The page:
Course:Classroom Climate/2. Bridging the Knowledge Gap: Indigenous Foundations
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- By the end of the session, participants will be able to...
- November 28, 2013 by Dr. Daniel Heath Justice & Dr. David Gaertner
- October 16, 2012 by Dr. Lisa Nathan & Dr. Daniel Heath Justice (Read about the facilitators and the session report)
- November 23, 2011
- Daniel Heath Justice (First Nations Studies Program (FNSP) Chair/ Associate Professor, FNSP and English/ Canada Research Chair: Indigenous Literature and Expressive Culture)
- Daniel is a Colorado-born Canadian citizen of the Cherokee Nation. He received his B.A. from the University of Northern Colorado and his M.A. and Ph.D. from the University of Nebraska-Lincoln. Before coming to UBC, he spent ten years as a faculty member in the Department of English at the University of Toronto, where he was also an affiliate of the Aboriginal Studies Program.
- Daniel is the author of Our Fire Survives the Storm: A Cherokee Literary History and numerous essays in the field of Indigenous literary studies, as well as co-editor of a number of critical and creative anthologies and journals, including the award-winning Sovereign Erotics: A Collection of Two-Spirit Literature.
- He is delighted to be on faculty at UBC and to be learning from and contributing to its vibrant intellectual community, as well as participating fully in the important work of the First Nations Studies Program.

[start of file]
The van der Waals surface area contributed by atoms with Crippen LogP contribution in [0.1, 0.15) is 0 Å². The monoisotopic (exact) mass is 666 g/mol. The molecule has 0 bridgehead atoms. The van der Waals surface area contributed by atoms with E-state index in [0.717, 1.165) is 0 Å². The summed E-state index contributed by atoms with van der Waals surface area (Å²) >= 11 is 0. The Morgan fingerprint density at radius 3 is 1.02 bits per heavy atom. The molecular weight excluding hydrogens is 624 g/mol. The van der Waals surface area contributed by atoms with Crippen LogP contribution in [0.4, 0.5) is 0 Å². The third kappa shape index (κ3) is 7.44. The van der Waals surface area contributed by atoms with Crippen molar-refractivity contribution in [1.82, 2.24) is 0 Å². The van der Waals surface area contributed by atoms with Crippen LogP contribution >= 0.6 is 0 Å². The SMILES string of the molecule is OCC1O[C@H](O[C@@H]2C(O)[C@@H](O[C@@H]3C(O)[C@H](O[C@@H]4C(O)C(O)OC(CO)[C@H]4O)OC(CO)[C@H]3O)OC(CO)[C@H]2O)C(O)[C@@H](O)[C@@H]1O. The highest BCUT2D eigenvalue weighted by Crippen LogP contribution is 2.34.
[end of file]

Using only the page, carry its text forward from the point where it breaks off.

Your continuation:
- David Gaertner (Postdoctoral fellow, FNSP)
- David’s research locates Canada’s Truth and Reconciliation Commission on Indian Residential Schools within the global history of the TRC, identifying and confronting the neo-colonial and neo-liberal assumptions of “first-world reconciliation.” By analyzing and comparing literature, art and film created by First Nations, Inuit and Métis peoples he investigates theories of apology, forgiveness and restitution based on Indigenous knowledge and maps them on to the “moral turn” of post-Cold War politics. David is currently studying Indigenous video art and interactive websites as spaces of hospitality in which to re-engage the notion of reconciliation.
- David is the recipient of a postdoctoral award from The Social Sciences and Humanities Research Council of Canada (SSHRC). He has a PhD in English Literature from Simon Fraser University and an MA in English from the University of Manitoba. He is the co-author of Practicing Reconciliation: a collaborative study of Aboriginal art, resistance and cultural politics (commissioned by the Truth and Reconciliation Commission on Indian Residential Schools). His article “‘The Climax of Reconciliation’: Transgression, Apology, Forgiveness and the Body in Conflict Resolution” was selected for a special reconciliation issue of Bioethical Enquiry. He is currently at work on his first book: Neoliberal Reconciliations: Reconciliation in the Canadian Context.